Or, why I started running and why I love it so much.
I was never an athletic person. P.E. was my least favorite class all throughout elementary, middle, and high school, and the worst quarterly test I could possibly take was always the mile run. I averaged about 10:00 to 10:30 every time; it was not the fastest time nor was it the slowest, but it was not something I was particularly proud of, either. Not to mention that it hurt to run further than half a mile!
During my last half of high school and through college, I joined a then Division I (now World Class) DCI drum and bugle corps, where running was part of our daily training and warm-up. It was also our punishment if we screwed up. I still hated running, but during the off-season I made it a point to try to make it out for a run as often as I could to prepare for the upcoming summers so that the running aspect would not be so terrible. This resulted in running a mile, sometimes two, once a week. It was, of course, not nearly enough.
I aged-out in the summer of 2008, but it took me until January of 2009 for me to realize that if I didn't want to do the "age out and get fat" thing, I needed to get back into running. Fortunately, my roommate, who had runner parents, made a New Year's resolution to run more and came back from winter break with a beginner's running plan from Runner's World for the both of us to do. I managed to keep up with it, and by the end of the spring semester I had signed up for my first 5K.
At that 5K, I not only managed to do a lot better than I was expecting (29'23"), but I qualified for one of the first waves of the Bolder Boulder 10K. Terrified of the notion of running 6.2 miles, I hesitated until one of my good friends signed up. I'm so glad I did that, because it was after finishing that race did I finally, at least, feel like a runner. A couple of months later, I ran a mile race and finished in a time I never thought I would see: 8'13"!
I trained that entire summer with only one goal in mind: run 10 miles before the fall semester started, which I passed with flying colors. As a testament to this, I signed up and ran the half marathon portion of the Denver Marathon, which would become the Denver Rock and Roll the following year. It was a celebration of how far I had come. I finished it in 2:21:00, which was, again, a lot better than I expected!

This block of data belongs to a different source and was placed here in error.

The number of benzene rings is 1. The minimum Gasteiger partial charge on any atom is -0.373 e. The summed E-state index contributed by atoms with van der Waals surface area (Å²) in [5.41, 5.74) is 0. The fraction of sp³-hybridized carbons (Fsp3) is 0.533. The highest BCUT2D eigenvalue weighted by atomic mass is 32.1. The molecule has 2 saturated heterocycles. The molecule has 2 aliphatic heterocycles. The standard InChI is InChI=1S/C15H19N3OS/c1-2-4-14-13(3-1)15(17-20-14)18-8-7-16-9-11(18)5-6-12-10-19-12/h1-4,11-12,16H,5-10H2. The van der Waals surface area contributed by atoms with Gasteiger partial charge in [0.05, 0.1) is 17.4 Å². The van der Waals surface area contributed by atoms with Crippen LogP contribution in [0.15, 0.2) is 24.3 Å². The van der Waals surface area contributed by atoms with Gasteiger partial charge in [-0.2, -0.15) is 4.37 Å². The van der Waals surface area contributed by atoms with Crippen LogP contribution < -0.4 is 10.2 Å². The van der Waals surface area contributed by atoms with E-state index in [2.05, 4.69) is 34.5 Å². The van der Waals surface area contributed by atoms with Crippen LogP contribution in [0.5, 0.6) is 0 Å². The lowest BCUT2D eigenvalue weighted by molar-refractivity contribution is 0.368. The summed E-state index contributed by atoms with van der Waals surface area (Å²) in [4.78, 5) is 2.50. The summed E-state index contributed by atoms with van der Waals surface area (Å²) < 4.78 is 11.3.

Unfortunately, that was all I have to say for myself after that. I became superbly busy with school (senior year, after all) and was barely eating or sleeping, which are not helpful conditions to wanting to work out and run. I tried a few times to go out, but it was really hard, even after graduating! It wasn't until I started my current job and signed up for a marathon when I started to really get into it again. Trust me, if I ever feel like not running, reminding myself of a big, long distance race coming up is enough to get my butt out the door!
Those above race times are my PRs for a 5K, 10K, and half marathon, and I so badly would love to break those. With my weight loss, intensive speed training, and my focus on muscle strengthening, this should not be a problem, in theory.
But why do I love running?
Running keeps me healthy.
Running is my source of meditation.
I can freely daydream guilt-free during a run.
I always feel good about myself after a run.
Running is my anti-depressant.
Running is fun.
I feel like I'm a part of something whenever I see other people running or talking about running.
Being a runner is something that I am proud of.
Running gives me a sense or purpose.
I am a better person because of running.
And I am not going to give this up for anything.